State and Space

We’re using the web service Topsy and a Ruby script to search for tweets that document police misconduct or benevolence, can be traced back to a specific officer, and are related to Occupy events. After cleaning the tweets of web noise, e.g. http://, we visualize the prominence of particular keywords associated with police misconduct. As a balancing counterpoint, we’re also searching for keywords associated with positive instances of police behavior.

Using IBM Research’s web service Many Eyes, Wordle, and  Tagxedo we’re also experimenting with methods to visualize recurring word patterns related to NYPD repression that viewers can interact with on the web.  Below we have featured some of our visualizations which were generated from Twitter mentions of police misconduct at Occupy. Click on them to access the interactive options.

Figure 1. Word cloud created from 39 tweets identifying an NYPD officer and documenting misconduct at Occupy Wall Street

Figure 2. Word cloud created from 23 tweets identifying an NYPD officer and documenting misconduct at Occupy Wall Street
Twitter mentions of NYPD officers & misconduct at Occupy Many Eyes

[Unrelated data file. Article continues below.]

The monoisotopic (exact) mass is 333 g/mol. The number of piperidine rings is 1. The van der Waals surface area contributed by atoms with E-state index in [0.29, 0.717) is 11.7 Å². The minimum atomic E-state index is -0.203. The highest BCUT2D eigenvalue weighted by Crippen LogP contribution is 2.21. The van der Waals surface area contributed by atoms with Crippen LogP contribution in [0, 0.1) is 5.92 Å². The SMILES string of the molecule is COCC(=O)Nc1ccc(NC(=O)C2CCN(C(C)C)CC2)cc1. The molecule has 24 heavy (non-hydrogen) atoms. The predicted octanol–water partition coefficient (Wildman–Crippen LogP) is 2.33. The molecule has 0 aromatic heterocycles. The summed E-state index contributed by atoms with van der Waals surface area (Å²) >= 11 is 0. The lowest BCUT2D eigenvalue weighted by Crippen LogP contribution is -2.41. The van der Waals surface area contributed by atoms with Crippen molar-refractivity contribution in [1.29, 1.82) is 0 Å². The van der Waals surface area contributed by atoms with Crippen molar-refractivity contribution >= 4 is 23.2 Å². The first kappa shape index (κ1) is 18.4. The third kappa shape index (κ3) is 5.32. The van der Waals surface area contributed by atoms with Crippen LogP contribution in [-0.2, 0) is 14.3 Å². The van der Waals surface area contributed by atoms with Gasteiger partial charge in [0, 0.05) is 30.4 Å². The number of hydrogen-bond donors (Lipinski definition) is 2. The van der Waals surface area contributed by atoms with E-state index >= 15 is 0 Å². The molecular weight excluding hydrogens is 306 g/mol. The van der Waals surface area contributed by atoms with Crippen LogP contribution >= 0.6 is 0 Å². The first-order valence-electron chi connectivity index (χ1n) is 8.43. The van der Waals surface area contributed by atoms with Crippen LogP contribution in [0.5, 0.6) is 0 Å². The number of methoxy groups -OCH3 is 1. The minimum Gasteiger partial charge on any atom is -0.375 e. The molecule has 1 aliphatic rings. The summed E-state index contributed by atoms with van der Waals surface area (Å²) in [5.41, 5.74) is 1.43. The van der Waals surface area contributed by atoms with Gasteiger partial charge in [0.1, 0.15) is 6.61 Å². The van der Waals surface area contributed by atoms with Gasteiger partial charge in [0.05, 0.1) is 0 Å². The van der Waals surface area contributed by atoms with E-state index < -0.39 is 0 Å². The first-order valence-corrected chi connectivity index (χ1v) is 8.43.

And future-oriented, we’re also compiling a spreadsheet of badge numbers in anticipation of collaboration with the OWS Tech Ops working group. In doing so, we’ve noticed the importance of paying attention to the semantics of the tweets. How are the officers mentioned? What terms are used?

Figure 3. Word net created from 23 tweets identifying an NYPD officer and documenting misconduct at Occupy Wall Street
Word net of Twitter mentions citing NYPD brutality at Occupy Many Eyes

Figure 4. Stack hierarchy showing the percent of misconduct incidents by officer and type for the total collection
Breakout of NYPD misconduct at Occupy documented in 39 Tweets Many Eyes

Figure 5. Matrix chart showing the frequency and types of misconduct by officer
Breakout of 39 tweets documenting NYPD misconduct Many Eyes